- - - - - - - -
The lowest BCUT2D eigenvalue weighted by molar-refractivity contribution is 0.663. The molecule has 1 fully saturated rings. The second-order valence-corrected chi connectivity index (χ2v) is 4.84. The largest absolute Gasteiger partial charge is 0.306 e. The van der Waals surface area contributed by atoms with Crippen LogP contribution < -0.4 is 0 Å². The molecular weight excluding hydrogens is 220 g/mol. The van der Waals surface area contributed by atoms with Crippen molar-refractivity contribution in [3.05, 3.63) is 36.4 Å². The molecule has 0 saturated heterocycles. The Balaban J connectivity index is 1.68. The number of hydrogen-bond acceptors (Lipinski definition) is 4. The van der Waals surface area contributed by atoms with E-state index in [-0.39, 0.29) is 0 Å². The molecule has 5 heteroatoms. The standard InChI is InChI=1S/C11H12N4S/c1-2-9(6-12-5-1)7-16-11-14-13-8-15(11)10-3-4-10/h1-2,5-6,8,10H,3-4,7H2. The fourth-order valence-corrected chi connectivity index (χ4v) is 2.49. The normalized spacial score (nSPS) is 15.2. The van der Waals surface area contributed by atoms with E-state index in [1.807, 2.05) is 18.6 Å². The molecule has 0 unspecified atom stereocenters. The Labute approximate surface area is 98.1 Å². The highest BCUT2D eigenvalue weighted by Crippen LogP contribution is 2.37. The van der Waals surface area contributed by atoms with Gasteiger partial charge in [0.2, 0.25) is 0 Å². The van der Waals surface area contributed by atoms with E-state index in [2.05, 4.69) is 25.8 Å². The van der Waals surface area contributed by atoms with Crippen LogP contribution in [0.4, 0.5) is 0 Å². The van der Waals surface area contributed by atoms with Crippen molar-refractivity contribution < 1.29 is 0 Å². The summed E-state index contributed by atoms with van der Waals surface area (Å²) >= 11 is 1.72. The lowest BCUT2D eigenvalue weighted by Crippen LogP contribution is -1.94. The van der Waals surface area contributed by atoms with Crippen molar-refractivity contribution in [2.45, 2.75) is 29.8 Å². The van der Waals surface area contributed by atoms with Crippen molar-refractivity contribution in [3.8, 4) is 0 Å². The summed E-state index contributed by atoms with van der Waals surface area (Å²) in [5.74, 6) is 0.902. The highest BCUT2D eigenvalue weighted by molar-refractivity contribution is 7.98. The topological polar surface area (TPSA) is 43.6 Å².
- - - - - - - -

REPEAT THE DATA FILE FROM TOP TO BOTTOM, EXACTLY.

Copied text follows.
The lowest BCUT2D eigenvalue weighted by molar-refractivity contribution is 0.663. The molecule has 1 fully saturated rings. The second-order valence-corrected chi connectivity index (χ2v) is 4.84. The largest absolute Gasteiger partial charge is 0.306 e. The van der Waals surface area contributed by atoms with Crippen LogP contribution < -0.4 is 0 Å². The molecular weight excluding hydrogens is 220 g/mol. The van der Waals surface area contributed by atoms with Crippen molar-refractivity contribution in [3.05, 3.63) is 36.4 Å². The molecule has 0 saturated heterocycles. The Balaban J connectivity index is 1.68. The number of hydrogen-bond acceptors (Lipinski definition) is 4. The van der Waals surface area contributed by atoms with E-state index in [-0.39, 0.29) is 0 Å². The molecule has 5 heteroatoms. The standard InChI is InChI=1S/C11H12N4S/c1-2-9(6-12-5-1)7-16-11-14-13-8-15(11)10-3-4-10/h1-2,5-6,8,10H,3-4,7H2. The fourth-order valence-corrected chi connectivity index (χ4v) is 2.49. The normalized spacial score (nSPS) is 15.2. The van der Waals surface area contributed by atoms with E-state index in [1.807, 2.05) is 18.6 Å². The molecule has 0 unspecified atom stereocenters. The Labute approximate surface area is 98.1 Å². The highest BCUT2D eigenvalue weighted by Crippen LogP contribution is 2.37. The van der Waals surface area contributed by atoms with Gasteiger partial charge in [0.2, 0.25) is 0 Å². The van der Waals surface area contributed by atoms with E-state index in [2.05, 4.69) is 25.8 Å². The van der Waals surface area contributed by atoms with Crippen LogP contribution in [0.4, 0.5) is 0 Å². The van der Waals surface area contributed by atoms with Crippen molar-refractivity contribution < 1.29 is 0 Å². The summed E-state index contributed by atoms with van der Waals surface area (Å²) >= 11 is 1.72. The lowest BCUT2D eigenvalue weighted by Crippen LogP contribution is -1.94. The van der Waals surface area contributed by atoms with Crippen molar-refractivity contribution in [2.45, 2.75) is 29.8 Å². The van der Waals surface area contributed by atoms with Crippen molar-refractivity contribution in [3.8, 4) is 0 Å². The summed E-state index contributed by atoms with van der Waals surface area (Å²) in [5.74, 6) is 0.902. The highest BCUT2D eigenvalue weighted by molar-refractivity contribution is 7.98. The topological polar surface area (TPSA) is 43.6 Å².